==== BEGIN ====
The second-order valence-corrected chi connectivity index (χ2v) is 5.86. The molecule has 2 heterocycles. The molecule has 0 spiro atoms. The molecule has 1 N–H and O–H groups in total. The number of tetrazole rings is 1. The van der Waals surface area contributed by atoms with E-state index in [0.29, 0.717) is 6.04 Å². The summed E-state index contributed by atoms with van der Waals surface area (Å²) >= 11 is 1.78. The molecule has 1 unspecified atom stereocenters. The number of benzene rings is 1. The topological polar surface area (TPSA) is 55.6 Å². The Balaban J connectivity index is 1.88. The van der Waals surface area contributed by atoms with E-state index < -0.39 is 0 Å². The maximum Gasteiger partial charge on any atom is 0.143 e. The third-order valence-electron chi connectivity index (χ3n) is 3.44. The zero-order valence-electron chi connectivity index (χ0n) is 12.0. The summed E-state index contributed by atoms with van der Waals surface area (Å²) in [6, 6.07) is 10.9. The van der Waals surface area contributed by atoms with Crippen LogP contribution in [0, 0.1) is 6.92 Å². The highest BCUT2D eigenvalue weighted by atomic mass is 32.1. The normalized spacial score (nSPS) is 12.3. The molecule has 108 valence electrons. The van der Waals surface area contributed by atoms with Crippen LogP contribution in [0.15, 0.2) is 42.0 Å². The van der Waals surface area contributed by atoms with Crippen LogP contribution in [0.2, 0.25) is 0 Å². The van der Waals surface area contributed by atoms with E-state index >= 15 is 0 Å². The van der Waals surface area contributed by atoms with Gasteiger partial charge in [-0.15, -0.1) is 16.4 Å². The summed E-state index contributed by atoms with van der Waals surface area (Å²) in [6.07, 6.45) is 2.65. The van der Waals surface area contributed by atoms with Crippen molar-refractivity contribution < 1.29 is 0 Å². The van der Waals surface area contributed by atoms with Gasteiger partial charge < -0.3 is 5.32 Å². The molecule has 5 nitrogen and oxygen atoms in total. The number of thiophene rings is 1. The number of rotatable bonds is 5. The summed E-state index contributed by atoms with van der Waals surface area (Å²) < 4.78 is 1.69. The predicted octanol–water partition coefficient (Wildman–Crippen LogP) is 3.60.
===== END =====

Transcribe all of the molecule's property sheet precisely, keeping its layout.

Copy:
The second-order valence-corrected chi connectivity index (χ2v) is 5.86. The molecule has 2 heterocycles. The molecule has 0 spiro atoms. The molecule has 1 N–H and O–H groups in total. The number of tetrazole rings is 1. The van der Waals surface area contributed by atoms with E-state index in [0.29, 0.717) is 6.04 Å². The summed E-state index contributed by atoms with van der Waals surface area (Å²) >= 11 is 1.78. The molecule has 1 unspecified atom stereocenters. The number of benzene rings is 1. The topological polar surface area (TPSA) is 55.6 Å². The Balaban J connectivity index is 1.88. The van der Waals surface area contributed by atoms with E-state index < -0.39 is 0 Å². The maximum Gasteiger partial charge on any atom is 0.143 e. The third-order valence-electron chi connectivity index (χ3n) is 3.44. The zero-order valence-electron chi connectivity index (χ0n) is 12.0. The summed E-state index contributed by atoms with van der Waals surface area (Å²) in [6, 6.07) is 10.9. The van der Waals surface area contributed by atoms with Crippen LogP contribution in [0, 0.1) is 6.92 Å². The highest BCUT2D eigenvalue weighted by atomic mass is 32.1. The normalized spacial score (nSPS) is 12.3. The molecule has 108 valence electrons. The van der Waals surface area contributed by atoms with Crippen LogP contribution in [0.15, 0.2) is 42.0 Å². The van der Waals surface area contributed by atoms with Crippen LogP contribution in [0.2, 0.25) is 0 Å². The van der Waals surface area contributed by atoms with E-state index >= 15 is 0 Å². The van der Waals surface area contributed by atoms with Gasteiger partial charge in [-0.15, -0.1) is 16.4 Å². The summed E-state index contributed by atoms with van der Waals surface area (Å²) in [6.07, 6.45) is 2.65. The van der Waals surface area contributed by atoms with Crippen molar-refractivity contribution < 1.29 is 0 Å². The van der Waals surface area contributed by atoms with Gasteiger partial charge < -0.3 is 5.32 Å². The molecule has 5 nitrogen and oxygen atoms in total. The number of thiophene rings is 1. The number of rotatable bonds is 5. The summed E-state index contributed by atoms with van der Waals surface area (Å²) < 4.78 is 1.69. The predicted octanol–water partition coefficient (Wildman–Crippen LogP) is 3.60.